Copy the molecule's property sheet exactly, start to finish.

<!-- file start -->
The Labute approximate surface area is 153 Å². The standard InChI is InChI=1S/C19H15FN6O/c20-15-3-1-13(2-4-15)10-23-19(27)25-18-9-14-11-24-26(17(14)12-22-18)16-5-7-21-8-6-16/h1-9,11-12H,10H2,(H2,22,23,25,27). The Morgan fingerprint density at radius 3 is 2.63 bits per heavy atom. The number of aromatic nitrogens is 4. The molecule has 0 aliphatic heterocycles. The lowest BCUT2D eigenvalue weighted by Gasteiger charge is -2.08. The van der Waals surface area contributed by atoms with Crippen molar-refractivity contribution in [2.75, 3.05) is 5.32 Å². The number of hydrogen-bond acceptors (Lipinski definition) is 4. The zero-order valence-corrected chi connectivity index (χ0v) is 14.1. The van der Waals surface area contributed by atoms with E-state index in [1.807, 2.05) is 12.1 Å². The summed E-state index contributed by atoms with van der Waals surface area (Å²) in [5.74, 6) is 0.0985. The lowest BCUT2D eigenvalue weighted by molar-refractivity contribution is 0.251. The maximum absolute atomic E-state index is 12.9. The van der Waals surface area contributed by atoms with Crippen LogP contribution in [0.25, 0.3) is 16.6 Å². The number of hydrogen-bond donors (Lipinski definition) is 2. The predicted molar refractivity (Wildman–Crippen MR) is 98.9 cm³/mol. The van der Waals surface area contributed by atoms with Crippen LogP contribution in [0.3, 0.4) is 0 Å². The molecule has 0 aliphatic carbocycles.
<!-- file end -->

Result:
The Labute approximate surface area is 153 Å². The standard InChI is InChI=1S/C19H15FN6O/c20-15-3-1-13(2-4-15)10-23-19(27)25-18-9-14-11-24-26(17(14)12-22-18)16-5-7-21-8-6-16/h1-9,11-12H,10H2,(H2,22,23,25,27). The Morgan fingerprint density at radius 3 is 2.63 bits per heavy atom. The number of aromatic nitrogens is 4. The molecule has 0 aliphatic heterocycles. The lowest BCUT2D eigenvalue weighted by Gasteiger charge is -2.08. The van der Waals surface area contributed by atoms with Crippen molar-refractivity contribution in [2.75, 3.05) is 5.32 Å². The number of hydrogen-bond acceptors (Lipinski definition) is 4. The zero-order valence-corrected chi connectivity index (χ0v) is 14.1. The van der Waals surface area contributed by atoms with E-state index in [1.807, 2.05) is 12.1 Å². The summed E-state index contributed by atoms with van der Waals surface area (Å²) in [5.74, 6) is 0.0985. The lowest BCUT2D eigenvalue weighted by molar-refractivity contribution is 0.251. The maximum absolute atomic E-state index is 12.9. The van der Waals surface area contributed by atoms with Crippen LogP contribution in [0.25, 0.3) is 16.6 Å². The number of hydrogen-bond donors (Lipinski definition) is 2. The predicted molar refractivity (Wildman–Crippen MR) is 98.9 cm³/mol. The van der Waals surface area contributed by atoms with Crippen LogP contribution in [0.3, 0.4) is 0 Å². The molecule has 0 aliphatic carbocycles.